Chocolate Ice Cream
I haven’t visited Jeni’s Splendid Ice Creams in Ohio, but I’ve heard Jeni Bauer’s ice cream was sensational. Because I can’t get everywhere – no matter how hard I try – her ice cream came to me in the form of her book, Jeni’s Splendid Ice Creams at Home.
When Jeni’s book was released, we had a nice interchange via e-mail about ice cream making, including her technique for skipping the eggs and using other ingredients to get a specific consistency. She’s a stickler for getting rid of ice crystals so milk and cream get boiled to remove water, and corn starch is added to absorb any additional water that might be lingering in your mixture, to help keep the ice cream as smooth as possible.
It’s a pretty interesting process and just like liquid nitrogen ice cream, it’s another technique that can be added to the canon of ice cream-making techniques. Like the ice cream made with liquid nitrogen, which also minimizes ice crystals, the ice cream is very creamy, yet doesn’t feel as cold when you eat it like traditional ice cream does. I’m not much of a science nerd, but it’s likely because ice crystals are colder than butterfat or milk fat, which is why sorbet, which has more water, tastes colder than ice cream.
The only snag I hit was finding the ice the recipe requests that you gather to cool the mixture down after you make it. Most Paris refrigerators don’t have American-style ice makers, so I started a few days ahead with my single ice-cube tray (I actually have room for two, but my freezer is pretty packed), to make sure I had enough.
One question that folks will almost certainly have it regarding the corn syrup. In her ice cream shop, they use tapioca syrup (and tapioca starch) but since those ingredients aren’t easily available, the corn syrup and corn starch are what’s called for. (The syrup is available in some natural foods stores, and online, and tapioca starch can be found in Asian markets.) But the book cautions against using other liquid sweeteners, like honey or agave, and since I cook for myself and don’t buy a lot of processed foods, I can monitor my intake of certain ingredients. And I’m a lot happier.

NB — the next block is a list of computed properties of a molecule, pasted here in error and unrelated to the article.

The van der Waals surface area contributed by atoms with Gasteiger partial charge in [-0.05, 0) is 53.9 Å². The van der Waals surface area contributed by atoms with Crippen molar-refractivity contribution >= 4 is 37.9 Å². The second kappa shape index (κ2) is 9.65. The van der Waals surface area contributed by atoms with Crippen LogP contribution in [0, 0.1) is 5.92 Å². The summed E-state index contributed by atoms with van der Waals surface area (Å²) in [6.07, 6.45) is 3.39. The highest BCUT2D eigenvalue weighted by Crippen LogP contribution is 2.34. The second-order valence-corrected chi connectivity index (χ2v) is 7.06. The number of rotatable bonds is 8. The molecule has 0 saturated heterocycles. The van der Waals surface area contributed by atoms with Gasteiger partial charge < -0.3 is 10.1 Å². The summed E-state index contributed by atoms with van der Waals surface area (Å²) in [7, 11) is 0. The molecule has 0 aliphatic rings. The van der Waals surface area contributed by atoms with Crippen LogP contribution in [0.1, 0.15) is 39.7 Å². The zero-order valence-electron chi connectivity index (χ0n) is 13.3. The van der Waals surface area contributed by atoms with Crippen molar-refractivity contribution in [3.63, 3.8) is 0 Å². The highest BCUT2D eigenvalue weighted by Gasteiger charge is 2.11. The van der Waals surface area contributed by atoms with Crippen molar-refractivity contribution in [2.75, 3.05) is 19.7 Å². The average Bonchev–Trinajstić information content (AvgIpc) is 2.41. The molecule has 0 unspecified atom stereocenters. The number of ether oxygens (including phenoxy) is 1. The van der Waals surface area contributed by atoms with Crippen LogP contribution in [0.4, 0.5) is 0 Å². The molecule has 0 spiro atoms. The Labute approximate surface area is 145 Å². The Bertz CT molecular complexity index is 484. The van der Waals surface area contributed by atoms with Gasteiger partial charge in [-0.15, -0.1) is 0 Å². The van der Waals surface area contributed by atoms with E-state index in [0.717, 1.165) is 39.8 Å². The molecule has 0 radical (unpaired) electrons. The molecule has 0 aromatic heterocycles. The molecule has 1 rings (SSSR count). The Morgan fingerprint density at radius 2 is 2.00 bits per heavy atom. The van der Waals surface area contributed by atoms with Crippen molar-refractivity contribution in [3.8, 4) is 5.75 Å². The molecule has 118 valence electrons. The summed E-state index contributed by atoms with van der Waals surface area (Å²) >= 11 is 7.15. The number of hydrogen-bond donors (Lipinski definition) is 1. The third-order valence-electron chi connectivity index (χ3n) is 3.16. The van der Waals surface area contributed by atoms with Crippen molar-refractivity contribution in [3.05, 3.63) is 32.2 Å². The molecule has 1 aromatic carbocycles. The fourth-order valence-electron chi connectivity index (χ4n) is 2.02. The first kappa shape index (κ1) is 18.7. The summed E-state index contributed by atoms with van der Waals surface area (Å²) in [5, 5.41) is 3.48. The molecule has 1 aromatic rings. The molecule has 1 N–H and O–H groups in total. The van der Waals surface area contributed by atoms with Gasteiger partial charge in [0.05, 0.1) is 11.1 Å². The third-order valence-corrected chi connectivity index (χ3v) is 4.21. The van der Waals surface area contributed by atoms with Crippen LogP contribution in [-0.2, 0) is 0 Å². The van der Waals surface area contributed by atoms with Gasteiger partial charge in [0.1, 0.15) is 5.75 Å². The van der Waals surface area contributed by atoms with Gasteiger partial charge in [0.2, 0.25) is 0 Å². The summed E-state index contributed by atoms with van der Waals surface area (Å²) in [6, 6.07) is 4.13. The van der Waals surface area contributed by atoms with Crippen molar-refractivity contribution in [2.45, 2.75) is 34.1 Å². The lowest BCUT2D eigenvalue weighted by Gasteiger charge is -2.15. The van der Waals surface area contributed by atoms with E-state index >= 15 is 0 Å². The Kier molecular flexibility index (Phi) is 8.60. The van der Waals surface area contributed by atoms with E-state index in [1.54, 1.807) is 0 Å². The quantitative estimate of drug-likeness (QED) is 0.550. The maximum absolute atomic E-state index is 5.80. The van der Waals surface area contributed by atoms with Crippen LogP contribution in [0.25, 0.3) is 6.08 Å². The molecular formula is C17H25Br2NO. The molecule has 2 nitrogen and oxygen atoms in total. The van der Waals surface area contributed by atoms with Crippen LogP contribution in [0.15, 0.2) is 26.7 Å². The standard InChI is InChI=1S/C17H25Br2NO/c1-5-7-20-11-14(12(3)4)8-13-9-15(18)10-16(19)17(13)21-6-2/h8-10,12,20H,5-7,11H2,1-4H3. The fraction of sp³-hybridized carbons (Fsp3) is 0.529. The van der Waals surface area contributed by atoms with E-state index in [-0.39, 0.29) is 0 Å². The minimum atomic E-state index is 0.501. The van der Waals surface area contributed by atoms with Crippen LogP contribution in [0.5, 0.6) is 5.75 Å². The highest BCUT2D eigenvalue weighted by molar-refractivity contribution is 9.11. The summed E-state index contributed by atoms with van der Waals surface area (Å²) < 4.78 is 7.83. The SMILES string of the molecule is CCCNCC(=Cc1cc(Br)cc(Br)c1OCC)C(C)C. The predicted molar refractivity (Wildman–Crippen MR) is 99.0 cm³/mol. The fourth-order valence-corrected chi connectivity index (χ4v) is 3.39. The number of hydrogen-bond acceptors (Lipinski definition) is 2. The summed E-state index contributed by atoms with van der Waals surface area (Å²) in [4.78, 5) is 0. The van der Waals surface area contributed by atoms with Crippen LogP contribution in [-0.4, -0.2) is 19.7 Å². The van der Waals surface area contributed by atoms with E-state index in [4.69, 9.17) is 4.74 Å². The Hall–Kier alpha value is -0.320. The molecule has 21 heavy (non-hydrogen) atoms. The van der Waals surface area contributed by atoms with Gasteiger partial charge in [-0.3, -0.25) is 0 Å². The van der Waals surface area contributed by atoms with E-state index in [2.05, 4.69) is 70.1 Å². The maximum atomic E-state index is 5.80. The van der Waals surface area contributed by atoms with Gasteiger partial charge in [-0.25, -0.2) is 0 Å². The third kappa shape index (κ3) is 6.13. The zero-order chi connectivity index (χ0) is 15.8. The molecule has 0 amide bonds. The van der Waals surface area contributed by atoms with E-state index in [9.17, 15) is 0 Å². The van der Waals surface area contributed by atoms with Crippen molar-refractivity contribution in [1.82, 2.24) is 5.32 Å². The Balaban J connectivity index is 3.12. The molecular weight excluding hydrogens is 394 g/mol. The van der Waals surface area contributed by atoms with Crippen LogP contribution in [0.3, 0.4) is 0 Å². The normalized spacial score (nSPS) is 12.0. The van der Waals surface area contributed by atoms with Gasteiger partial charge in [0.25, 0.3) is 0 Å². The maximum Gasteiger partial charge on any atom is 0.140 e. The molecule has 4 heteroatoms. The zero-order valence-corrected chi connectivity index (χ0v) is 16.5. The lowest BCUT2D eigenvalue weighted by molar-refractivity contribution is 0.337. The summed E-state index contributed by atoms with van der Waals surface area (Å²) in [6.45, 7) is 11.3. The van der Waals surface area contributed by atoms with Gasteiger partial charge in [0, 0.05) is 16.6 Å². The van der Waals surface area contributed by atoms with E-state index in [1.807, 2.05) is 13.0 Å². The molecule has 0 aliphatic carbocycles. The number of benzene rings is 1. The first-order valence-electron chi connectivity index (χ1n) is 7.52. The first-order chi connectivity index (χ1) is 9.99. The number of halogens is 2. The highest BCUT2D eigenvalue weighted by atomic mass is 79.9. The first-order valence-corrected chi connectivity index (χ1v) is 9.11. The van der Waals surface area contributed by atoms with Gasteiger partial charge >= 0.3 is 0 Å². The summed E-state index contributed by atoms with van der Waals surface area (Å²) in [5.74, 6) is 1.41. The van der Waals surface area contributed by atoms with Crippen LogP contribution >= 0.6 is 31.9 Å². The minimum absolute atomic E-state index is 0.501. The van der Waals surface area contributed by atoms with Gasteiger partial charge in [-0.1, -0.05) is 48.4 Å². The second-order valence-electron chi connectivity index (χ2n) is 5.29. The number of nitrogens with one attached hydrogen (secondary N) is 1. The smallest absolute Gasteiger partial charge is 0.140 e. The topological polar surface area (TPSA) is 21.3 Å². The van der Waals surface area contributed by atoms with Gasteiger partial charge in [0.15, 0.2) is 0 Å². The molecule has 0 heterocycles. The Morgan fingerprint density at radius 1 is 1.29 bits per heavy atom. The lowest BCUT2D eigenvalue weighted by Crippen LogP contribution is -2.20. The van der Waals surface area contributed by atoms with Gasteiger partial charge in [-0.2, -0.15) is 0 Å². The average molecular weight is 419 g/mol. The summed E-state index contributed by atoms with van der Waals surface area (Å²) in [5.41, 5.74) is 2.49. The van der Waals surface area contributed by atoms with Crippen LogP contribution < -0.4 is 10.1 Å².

But all the questions and concerns aren’t the fun part of making ice cream, are they? It’s stirring the chocolate into the warm milk and watching it melt (and tasting a sample as you do), then scooping the finished ice cream from your machine.
Which cocoa powder should I use?
You can use either natural or Dutch-process. For a more detailed explanation of the two, and the differences, visit Cocoa Powder FAQs.
I really don’t want to use corn syrup. Can I use another liquid sweetener?
If you’re concerned about high-fructose corn syrup, avoid brands that list hfcs as an ingredient and just use regular light corn syrup. As mentioned, tapioca syrup can be used, although other liquid sweeteners behave differently and aren’t recommended by her book. (Although you are welcome to try them. If so, please report on the results in the comments.)
Even after the cooking, there are still undissolved little bits of cocoa powder. What do I do about them?
Take an immersion blender and mix until they’re dissolved. You can use a standard blender but never fill a regular blender more than half full with a warm or hot mixture as it can splatter, even with the lid on. For extra security, cover the blender with a thick dish towel and hold it in place.
I don’t want to use a plastic bag to cool down the mixture. What else can I use?
Make an ice bath: Find a smaller metal bowl that will fit into a larger metal bowl. Add ice, along with some cold water, to the larger bowl then set the smaller bowl into the ice. Pour the ice cream mixture into the smaller bowl and stir until completely cool.
Professional Kitchen Tour: Jeni’s Ice Cream (The Kitchn)
Salty Caramel (Jeni’s Blog)